15.11.2022, 18:30 P.M.
From Baroque to Regency: The finishing touch in the upholstered domestic interior in Britain and Ireland by Annabel Westman, author of Fringe, Frog and Tassel; The Art of the Trimmings-Maker in Interior Decoration (2019)
Abstract: Textiles and their trimmings were together integral to the furnishing of the Georgian domestic interior. From the exuberance of the Baroque to the extravagance of the Regency eras, they defined fashion in their usage, colour and texture. This talk will concentrate in particular on these two distinctive periods and show how the type and treatment of fabrics and their decoration were used to express status and hierarchy on wallhangings, beds, curtains and seat furniture. It will include two early nineteenth century examples (Castle Coole, Co. Fermanagh and Attingham Park, Shropshire) where such exorbitant prices were paid by their respective owners that both faced financial ruin.
Biography: Annabel Westman FSA is Director Emeritus of The Attingham Trust for the study of historic houses and collections and was its Executive Director until 2020. She is a textile historian and consultant and for the last 40 years has worked on a broad range of significant restoration projects for heritage bodies and museums. She lectures on historic furnishing textiles, has published widely in several academic journals and is author of Fringe, Frog and Tassel; The Art of the Trimmings-Maker in Interior Decoration (National Trust & PWP, 2019).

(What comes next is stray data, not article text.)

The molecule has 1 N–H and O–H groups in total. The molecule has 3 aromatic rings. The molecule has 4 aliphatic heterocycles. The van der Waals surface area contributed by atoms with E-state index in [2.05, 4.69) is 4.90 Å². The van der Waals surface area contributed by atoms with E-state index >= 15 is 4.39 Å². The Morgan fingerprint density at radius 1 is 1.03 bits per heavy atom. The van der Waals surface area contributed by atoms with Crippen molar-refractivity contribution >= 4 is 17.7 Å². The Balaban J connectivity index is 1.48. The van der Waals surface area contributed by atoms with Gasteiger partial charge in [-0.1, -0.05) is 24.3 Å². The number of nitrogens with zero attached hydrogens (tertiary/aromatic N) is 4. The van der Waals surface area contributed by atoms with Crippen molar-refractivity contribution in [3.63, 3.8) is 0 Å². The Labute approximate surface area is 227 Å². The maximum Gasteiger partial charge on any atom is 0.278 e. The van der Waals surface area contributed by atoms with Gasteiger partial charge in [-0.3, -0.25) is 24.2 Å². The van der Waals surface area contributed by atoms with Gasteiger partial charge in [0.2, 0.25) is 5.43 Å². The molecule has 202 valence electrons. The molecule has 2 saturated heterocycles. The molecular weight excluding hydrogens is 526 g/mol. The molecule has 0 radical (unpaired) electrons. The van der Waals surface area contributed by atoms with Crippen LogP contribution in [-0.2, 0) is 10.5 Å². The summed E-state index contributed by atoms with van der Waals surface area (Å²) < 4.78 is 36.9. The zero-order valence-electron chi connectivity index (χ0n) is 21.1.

Image: Annabel Westman assessing the State Bed at Kedleston Hall, Derbyshire.
Image: Original chintz and tassels supplied for the Dining Room at Castle Coole, c.1811 (photo by Byran Rutledge courtesy of the Earl of Belmore)
This is the sixth talk in the Irish Georgian Society's autumn lecture series, Georgian Homes: material culture of the domestic interior in 18th century Ireland which explores the material culture of the Irish Georgian house, in both town and country, focusing on interior decoration, furniture and fine art. The talks will examine the manner in which these furnishings and decorations responded to the use of the interior spaces by their inhabitants; reveal the influences on their stylistic evolution; reflect on the province and economics of materials and manufacturing methods; and consider how the presentation of decorative finishes and objects in domestic settings acted as social signifiers of the inhabitants’ taste and status. The talks, which will examine the presentation and decoration of the homes of the elite and ‘middling’ sorts, will provide an overview of objects and collections that were designed and manufactured by native and foreign craftsmen and artisans, both in Ireland and abroad.
This lecture series forms an action of the Irish Georgian Society’s Conservation Education Programme, which is supported by the Department of Housing, Local Government and Heritage and The Heritage Council. The Irish Georgian Society wishes to acknowledge the sponsorship of Ecclesiastical Insurance.
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